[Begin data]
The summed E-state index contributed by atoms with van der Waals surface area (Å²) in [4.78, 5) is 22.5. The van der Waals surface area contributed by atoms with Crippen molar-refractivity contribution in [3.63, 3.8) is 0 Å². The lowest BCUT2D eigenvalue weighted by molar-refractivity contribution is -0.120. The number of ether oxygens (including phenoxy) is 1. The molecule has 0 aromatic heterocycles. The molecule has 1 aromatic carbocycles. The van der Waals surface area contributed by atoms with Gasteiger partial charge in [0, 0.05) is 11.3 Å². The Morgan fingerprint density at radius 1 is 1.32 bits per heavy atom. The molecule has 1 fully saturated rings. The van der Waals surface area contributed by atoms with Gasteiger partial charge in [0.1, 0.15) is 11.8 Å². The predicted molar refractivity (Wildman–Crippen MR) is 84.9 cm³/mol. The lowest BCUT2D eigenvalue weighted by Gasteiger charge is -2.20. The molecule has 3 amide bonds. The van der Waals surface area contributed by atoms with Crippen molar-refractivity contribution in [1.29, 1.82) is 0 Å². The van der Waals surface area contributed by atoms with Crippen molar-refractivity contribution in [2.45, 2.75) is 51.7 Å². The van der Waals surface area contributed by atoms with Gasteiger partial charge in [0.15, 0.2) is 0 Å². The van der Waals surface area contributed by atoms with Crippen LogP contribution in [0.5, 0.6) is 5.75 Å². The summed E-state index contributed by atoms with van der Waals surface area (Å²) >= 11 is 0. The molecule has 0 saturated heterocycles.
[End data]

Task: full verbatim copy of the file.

The summed E-state index contributed by atoms with van der Waals surface area (Å²) in [4.78, 5) is 22.5. The van der Waals surface area contributed by atoms with Crippen molar-refractivity contribution in [3.63, 3.8) is 0 Å². The lowest BCUT2D eigenvalue weighted by molar-refractivity contribution is -0.120. The number of ether oxygens (including phenoxy) is 1. The molecule has 0 aromatic heterocycles. The molecule has 1 aromatic carbocycles. The van der Waals surface area contributed by atoms with Gasteiger partial charge in [0, 0.05) is 11.3 Å². The Morgan fingerprint density at radius 1 is 1.32 bits per heavy atom. The molecule has 1 fully saturated rings. The van der Waals surface area contributed by atoms with Gasteiger partial charge in [0.1, 0.15) is 11.8 Å². The predicted molar refractivity (Wildman–Crippen MR) is 84.9 cm³/mol. The lowest BCUT2D eigenvalue weighted by Gasteiger charge is -2.20. The molecule has 3 amide bonds. The van der Waals surface area contributed by atoms with Crippen molar-refractivity contribution in [1.29, 1.82) is 0 Å². The van der Waals surface area contributed by atoms with Crippen molar-refractivity contribution in [2.45, 2.75) is 51.7 Å². The van der Waals surface area contributed by atoms with Gasteiger partial charge in [0.15, 0.2) is 0 Å². The van der Waals surface area contributed by atoms with Crippen LogP contribution in [0.5, 0.6) is 5.75 Å². The summed E-state index contributed by atoms with van der Waals surface area (Å²) >= 11 is 0. The molecule has 0 saturated heterocycles.